• avoid putting a central row if you can, it can split the energy, plus it can be distracting to have people moving up and down the centre of the room
  • make rows short enough to get out, and leave leg room for handbags etc
  • breaks the “classroom” feel
  • fits more people in a room
  • works well for paired / individual work, but doesn’t encourage group work
  • difficult for you to maneouvre between the audience to deal with individual questions

room layout tips
Café / Cabaret style

  • gives people desks (to take notes, to feel safer behind)
  • encourages group work
  • takes up a lot more space than theatre
  • allows you to move easily between tables to deal with individual questions or to “eavesdrop”
  • breaks the traditional “classroom” feel


  • U-shape has become the “traditional” workplace training shape now
  • Can continue old “classroom” anchors
  • You can try different things within the U, for example, putting people on both sides of the U, to break the old anchors, and to encourage small group / paired sharing
  • People have desks, so they can take notes and they can feel safer behind them
  • Makes trainer mobility easier; but many trainers find themselves boxed into the U
  • Make sure the U isn’t too skinny to interact in, or the corridor between the U too long (you can feel like you’re on a catwalk!)


  • Can bring back old anchors of school (which can be good OR bad)
  • People expect to be “taught” in this format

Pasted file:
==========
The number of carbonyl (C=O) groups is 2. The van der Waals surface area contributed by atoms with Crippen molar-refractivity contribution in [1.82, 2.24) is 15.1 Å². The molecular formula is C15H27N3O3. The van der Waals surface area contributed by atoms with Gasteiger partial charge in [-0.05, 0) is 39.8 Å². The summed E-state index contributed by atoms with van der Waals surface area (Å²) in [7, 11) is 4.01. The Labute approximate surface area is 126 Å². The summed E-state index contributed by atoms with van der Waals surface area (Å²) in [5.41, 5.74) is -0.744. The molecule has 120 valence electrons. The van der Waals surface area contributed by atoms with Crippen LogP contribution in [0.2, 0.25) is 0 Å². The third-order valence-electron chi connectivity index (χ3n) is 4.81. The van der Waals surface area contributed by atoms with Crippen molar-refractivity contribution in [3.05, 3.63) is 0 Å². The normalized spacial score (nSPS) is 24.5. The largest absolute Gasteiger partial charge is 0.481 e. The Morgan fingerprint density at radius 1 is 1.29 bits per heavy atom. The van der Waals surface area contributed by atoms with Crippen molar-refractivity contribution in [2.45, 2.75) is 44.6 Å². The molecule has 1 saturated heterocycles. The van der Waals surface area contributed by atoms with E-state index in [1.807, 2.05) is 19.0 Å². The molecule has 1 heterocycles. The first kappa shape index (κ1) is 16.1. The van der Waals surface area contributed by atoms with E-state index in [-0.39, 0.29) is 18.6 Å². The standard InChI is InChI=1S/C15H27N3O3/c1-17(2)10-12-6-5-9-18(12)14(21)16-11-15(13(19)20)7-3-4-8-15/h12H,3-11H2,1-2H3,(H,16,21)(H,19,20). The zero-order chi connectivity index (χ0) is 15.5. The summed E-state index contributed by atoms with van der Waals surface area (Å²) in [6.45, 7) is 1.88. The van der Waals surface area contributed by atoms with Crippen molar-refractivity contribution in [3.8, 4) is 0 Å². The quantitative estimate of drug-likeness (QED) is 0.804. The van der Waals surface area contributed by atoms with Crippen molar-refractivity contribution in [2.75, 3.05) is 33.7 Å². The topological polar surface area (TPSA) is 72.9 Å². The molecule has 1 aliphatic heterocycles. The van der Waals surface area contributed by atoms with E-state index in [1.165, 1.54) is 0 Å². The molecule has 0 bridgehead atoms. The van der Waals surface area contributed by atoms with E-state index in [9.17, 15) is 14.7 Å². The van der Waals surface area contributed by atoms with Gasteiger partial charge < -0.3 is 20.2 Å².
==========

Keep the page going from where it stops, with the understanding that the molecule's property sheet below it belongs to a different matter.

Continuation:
• Can be difficult for trainer to access individuals
  • Works for small group, paired or individual work, but focus is towards the trainer always
  • Try breaking the anchor by getting people to work with someone behind or in front of them, by changing seats midway through or between sessions

Other styles – make it up yourself!

Again, depending on your outcome, you can change the room to assist this.

  • An interactive meeting where all have something to share can be for example done in a circle – if you need tables later, you can have them on the periphery of the room
  • For highly interactive or fast work, you can get rid of the chairs altogether (there is a story about a major petrochemical company who abolished chairs in meeting rooms, and halved meeting time. Plus all the sitting research says it’s better for your health to stand for some of the day)
  • If the room is big enough, you could combine theatre style with plenty of room to move chairs around and create smaller groups, or theatre style and cabaret style in the same room

And remember you can change it

And of course you do not have to keep the room set up you began with.

You can change the room set up any time: as long as the tables and chairs are not too heavy, participants can help you lift and move them. If you are working in a hotel they will help you relocate. If something unexpected happens and there are fewer participants than normal, always clear the extra chairs if you can.

You are never locked into a set up, you can change at breaks, at lunch, overnight and to suit certain activities.

Do remember to return the set up to how it was if you are working in someone else’s conference room.

Whatever you do, just do it on purpose! Taking the time to think through how you want participants to be in the room, what activities you want to encourage (or discourage) can set you up for success.

About the Author: Cindy Tonkin facilitates corporate offsites. Clever teams solve their operational problems using Cindy as a facilitator and coach.